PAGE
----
From rainforests to glaciers, South America is one diverse continent. Here are 14 of its most spectacular natural wonders.
1. Iguazu Falls, Argentina / Brazil

Tucked in a corner at the borders of Argentina, Brazil, and Paraguay, the 275 falls of Iguazu dwarf Niagara and have to be one of the most amazing sights anywhere.

Iguazu Falls, Brazil and ArgentinaPhoto: SF Brit

Iguazu FallsPhoto: Mathieu Bertrand Struck

Iguazu Falls rainbowPhoto: lighana

2. Salar de Uyuni, Bolivia

During the rainy season (~Jan-Mar), the world’s largest salt flat is covered in an inches-deep pool that perfectly reflects the sky, creating a truly alien landscape.

The largest salt flat in the world reflects the sky during the wet seasonPhoto: Luca Galuzzi
Salar de Uyuni, BoliviaPhoto: Haceme un 14

salar dy uyuni boliviaPhoto: szeke

3. Galapagos Islands, Ecuador

This archipelago 600 miles off the coast of Ecuador is famous for its high number of endemic species and its influence on Darwin’s theory of evolution by natural selection.

Galapagos tortoisePhoto: MARK-SPOKES.COM

Frigate birdsPhoto: zpics

Sally lightfoot crabPhoto: A_E_P

4. Atacama Desert, Chile

The world’s driest desert covers 40,000 square miles of northern Chile and includes coastal plains, high volcanoes, geysers and hot springs, and, more recently, the state-of-the-art ALMA observatory.

Atacama DesertPhoto: Jonathan Emmanuel Flores Tarello

ALMA observatoryPhoto: European Southern Observatory

Ojos del SaladoPhoto: Mariano Mantel

5. Amazon River

By volume, the Amazon is far and away the largest river on Earth. With hundreds of huge tributaries (such as the Rio Negro below), its drainage basin accounts for 40% of South America’s land area.

Amazon River canoePhoto: Zemlinki!

amazon-river satellite imagePhoto: Wikimedia Commons

Amazon River Parrot KissPhoto: CIFOR

6. Angel Falls, Venezuela

Angel FallsPhoto: ENT108

Angel Falls venezuelaPhoto: Da_Vinzy

Angel FallsPhoto: ron brinkmann

Angel Falls is the world’s highest and certainly one of the most spectacular.

7. Torres del Paine, Chile

Daggers of mountain peaks, glacial lakes, and guanaco define southern Chile’s Torres del Paine National Park.

Torres del PainePhoto: Winky

Torres del Paine, ChilePhoto:Wikimedia Commons

Daggers of mountain peaks, glacial lakes, and guanaco define Torres del Paine National ParkPhoto: doug88888

8. Colca Canyon, Peru

This canyon, located 100km out from Arequipa, is about twice as deep as the Grand Canyon and full of Andean condors.

Colca canyon, located 100km out from Arequipa, is about twice as deep as the Grand Canyon and full of Andean condorsPhoto: gudi&cris

Colca Canyon burroPhoto: Kim Schandorff

Colca CanyonPhoto: Aureliano Nóbrega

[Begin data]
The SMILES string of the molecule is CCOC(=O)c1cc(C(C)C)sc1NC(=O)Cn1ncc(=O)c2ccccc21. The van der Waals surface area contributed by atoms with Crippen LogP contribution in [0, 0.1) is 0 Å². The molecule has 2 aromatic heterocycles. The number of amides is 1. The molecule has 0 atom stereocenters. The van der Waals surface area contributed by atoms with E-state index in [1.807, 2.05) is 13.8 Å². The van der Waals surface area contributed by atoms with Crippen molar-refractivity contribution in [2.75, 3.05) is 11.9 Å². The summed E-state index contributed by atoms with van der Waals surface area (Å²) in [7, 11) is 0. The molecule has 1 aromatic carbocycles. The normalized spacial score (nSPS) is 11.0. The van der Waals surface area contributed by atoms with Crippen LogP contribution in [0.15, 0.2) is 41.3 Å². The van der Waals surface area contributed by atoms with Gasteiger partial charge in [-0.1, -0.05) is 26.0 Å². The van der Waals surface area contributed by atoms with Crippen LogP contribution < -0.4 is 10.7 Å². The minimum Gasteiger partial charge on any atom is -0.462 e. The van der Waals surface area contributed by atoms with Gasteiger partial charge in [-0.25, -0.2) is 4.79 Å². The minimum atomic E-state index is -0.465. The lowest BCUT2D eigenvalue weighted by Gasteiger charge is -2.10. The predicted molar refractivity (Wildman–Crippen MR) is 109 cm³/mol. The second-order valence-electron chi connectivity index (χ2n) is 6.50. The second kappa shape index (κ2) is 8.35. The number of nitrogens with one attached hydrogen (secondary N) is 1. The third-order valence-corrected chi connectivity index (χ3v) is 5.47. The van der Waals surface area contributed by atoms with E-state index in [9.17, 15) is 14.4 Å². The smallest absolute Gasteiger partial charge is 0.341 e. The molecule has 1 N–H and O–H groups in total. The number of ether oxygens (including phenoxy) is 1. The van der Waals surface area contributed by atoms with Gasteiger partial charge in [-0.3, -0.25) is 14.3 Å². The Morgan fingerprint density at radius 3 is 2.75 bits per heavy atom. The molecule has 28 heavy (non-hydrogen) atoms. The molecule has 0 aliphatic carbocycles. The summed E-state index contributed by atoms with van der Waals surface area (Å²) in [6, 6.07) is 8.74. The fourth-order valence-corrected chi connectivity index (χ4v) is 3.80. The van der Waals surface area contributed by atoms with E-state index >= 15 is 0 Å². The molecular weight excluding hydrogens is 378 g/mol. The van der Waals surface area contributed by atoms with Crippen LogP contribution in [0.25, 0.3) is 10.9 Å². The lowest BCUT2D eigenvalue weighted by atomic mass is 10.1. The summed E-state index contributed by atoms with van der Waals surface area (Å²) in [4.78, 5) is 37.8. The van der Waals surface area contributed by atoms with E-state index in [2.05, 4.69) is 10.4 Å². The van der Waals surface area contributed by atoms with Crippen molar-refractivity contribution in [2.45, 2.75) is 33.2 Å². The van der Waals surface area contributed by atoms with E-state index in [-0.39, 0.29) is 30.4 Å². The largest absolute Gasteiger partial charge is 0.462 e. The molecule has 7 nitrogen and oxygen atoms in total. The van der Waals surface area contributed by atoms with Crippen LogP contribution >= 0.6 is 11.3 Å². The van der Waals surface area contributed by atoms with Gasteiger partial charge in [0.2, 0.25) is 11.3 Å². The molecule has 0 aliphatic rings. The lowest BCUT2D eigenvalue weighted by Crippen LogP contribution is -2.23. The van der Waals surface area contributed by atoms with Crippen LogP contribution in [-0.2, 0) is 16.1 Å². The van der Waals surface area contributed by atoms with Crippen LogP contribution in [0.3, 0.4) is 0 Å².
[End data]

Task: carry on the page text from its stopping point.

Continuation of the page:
9. Lake Titicaca, Peru / Bolivia

The superlatives keep coming. This gigantic lake spilling over the Altiplano between Bolivia and Peru is the world’s highest navigable body of water.

Sunrise over Lake TiticacaPhoto: Marianne Tortorella

Woman in Sillustani, PeruPhoto: Benjamin

Lightning over Lake TiticacaPhoto: James & Christina

10. Perito Moreno Glacier, Argentina

Fed by the Southern Patagonian Ice Field (the third-largest reserve of fresh water in the world), the Perito Moreno Glacier is the thing to see in Argentine Patagonia. You can also trek it.

Perito Moreno GlacierPhoto: Fernando J. Toucedo Urban

Perito Moreno GlacierPhoto: Chris Ford

Perito Moreno icePhoto: Rodrigo SEPÚLVEDA SCHULZ

11. Laguna Colorada, Bolivia

This shallow, algae-rich lagoon attracts plenty of flamingos and is a main stop on tours of Bolivia’s Southwest Circuit.

Laguna ColoradaPhoto: Carlos Adampol

Laguna ColoradaPhoto: via

Laguna ColoradaPhoto: Ana Caroline Lima

12. Aconcagua, Argentina

The “Roof of the Americas,” rising up from the Andes between Argentina and Chile, is 6,962 meters (22,841 feet) tall.

AconcaguaPhoto: Rafael Edwards

Aconcagua Camp 1Photo: Winky

Aconcagua climberPhoto: Xevi V

13. Kaieteur Falls, Guyana

While not as high-profile as the other falls on this list, Kaieteur is still the world’s largest one-drop by volume.

kaieteur-falls-1Photo: Allan Hopkins

Kaieteur FallsPhoto: Cody H.

Kaieteur FallsPhoto: Tim Snell

14. Tierra del Fuego, Argentina

Things get extreme at the “End of the World,” the continent’s southernmost tip. The island’s scrubby trees grow horizontally in the face of strong Antarctic winds.

Tierra del FuegoPhoto: reurinkjan

Ushuaia, ArgentinaPhoto: José María Pérez Nuñez

Tierra del FuegoPhoto: Tania Mara Pimentel Gomes

This post was published in its original form on January 5, 2010.

What did you think of this article?
Meh
Good
Awesome